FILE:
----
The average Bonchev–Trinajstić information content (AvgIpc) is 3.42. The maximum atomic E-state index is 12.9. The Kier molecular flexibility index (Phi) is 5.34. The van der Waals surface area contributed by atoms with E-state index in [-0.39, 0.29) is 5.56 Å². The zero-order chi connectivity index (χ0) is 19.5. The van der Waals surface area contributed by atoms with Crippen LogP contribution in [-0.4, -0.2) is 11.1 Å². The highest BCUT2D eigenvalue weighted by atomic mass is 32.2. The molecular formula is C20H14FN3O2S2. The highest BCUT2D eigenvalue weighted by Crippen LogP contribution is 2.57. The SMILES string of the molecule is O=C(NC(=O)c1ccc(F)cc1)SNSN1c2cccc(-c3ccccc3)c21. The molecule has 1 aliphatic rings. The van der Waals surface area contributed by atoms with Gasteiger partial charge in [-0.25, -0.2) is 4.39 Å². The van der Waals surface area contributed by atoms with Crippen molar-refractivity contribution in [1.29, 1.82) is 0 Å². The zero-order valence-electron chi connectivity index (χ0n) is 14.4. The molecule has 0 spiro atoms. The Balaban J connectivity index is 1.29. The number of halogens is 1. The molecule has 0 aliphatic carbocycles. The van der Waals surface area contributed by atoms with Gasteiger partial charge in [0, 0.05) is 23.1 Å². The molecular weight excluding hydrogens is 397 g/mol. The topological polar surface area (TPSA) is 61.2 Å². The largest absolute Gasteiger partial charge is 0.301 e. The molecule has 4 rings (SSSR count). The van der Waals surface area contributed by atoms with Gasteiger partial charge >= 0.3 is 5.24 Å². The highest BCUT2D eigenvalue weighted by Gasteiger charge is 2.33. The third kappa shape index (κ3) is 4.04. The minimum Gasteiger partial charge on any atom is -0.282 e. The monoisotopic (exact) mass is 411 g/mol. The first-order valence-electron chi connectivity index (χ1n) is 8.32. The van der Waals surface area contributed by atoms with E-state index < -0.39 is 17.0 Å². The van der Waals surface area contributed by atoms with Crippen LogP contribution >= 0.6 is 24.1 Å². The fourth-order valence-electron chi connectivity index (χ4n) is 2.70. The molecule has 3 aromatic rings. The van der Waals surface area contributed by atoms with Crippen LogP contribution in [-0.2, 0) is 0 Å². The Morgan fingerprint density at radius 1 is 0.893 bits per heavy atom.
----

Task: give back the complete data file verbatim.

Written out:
The average Bonchev–Trinajstić information content (AvgIpc) is 3.42. The maximum atomic E-state index is 12.9. The Kier molecular flexibility index (Phi) is 5.34. The van der Waals surface area contributed by atoms with E-state index in [-0.39, 0.29) is 5.56 Å². The zero-order chi connectivity index (χ0) is 19.5. The van der Waals surface area contributed by atoms with Crippen LogP contribution in [-0.4, -0.2) is 11.1 Å². The highest BCUT2D eigenvalue weighted by atomic mass is 32.2. The molecular formula is C20H14FN3O2S2. The highest BCUT2D eigenvalue weighted by Crippen LogP contribution is 2.57. The SMILES string of the molecule is O=C(NC(=O)c1ccc(F)cc1)SNSN1c2cccc(-c3ccccc3)c21. The molecule has 1 aliphatic rings. The van der Waals surface area contributed by atoms with Gasteiger partial charge in [-0.25, -0.2) is 4.39 Å². The van der Waals surface area contributed by atoms with Crippen molar-refractivity contribution in [1.29, 1.82) is 0 Å². The zero-order valence-electron chi connectivity index (χ0n) is 14.4. The molecule has 0 spiro atoms. The Balaban J connectivity index is 1.29. The number of halogens is 1. The molecule has 0 aliphatic carbocycles. The van der Waals surface area contributed by atoms with Gasteiger partial charge in [0, 0.05) is 23.1 Å². The molecular weight excluding hydrogens is 397 g/mol. The topological polar surface area (TPSA) is 61.2 Å². The largest absolute Gasteiger partial charge is 0.301 e. The molecule has 4 rings (SSSR count). The van der Waals surface area contributed by atoms with Gasteiger partial charge >= 0.3 is 5.24 Å². The highest BCUT2D eigenvalue weighted by Gasteiger charge is 2.33. The third kappa shape index (κ3) is 4.04. The minimum Gasteiger partial charge on any atom is -0.282 e. The monoisotopic (exact) mass is 411 g/mol. The first-order valence-electron chi connectivity index (χ1n) is 8.32. The van der Waals surface area contributed by atoms with E-state index < -0.39 is 17.0 Å². The van der Waals surface area contributed by atoms with Crippen LogP contribution >= 0.6 is 24.1 Å². The fourth-order valence-electron chi connectivity index (χ4n) is 2.70. The molecule has 3 aromatic rings. The van der Waals surface area contributed by atoms with Crippen LogP contribution in [-0.2, 0) is 0 Å². The Morgan fingerprint density at radius 1 is 0.893 bits per heavy atom.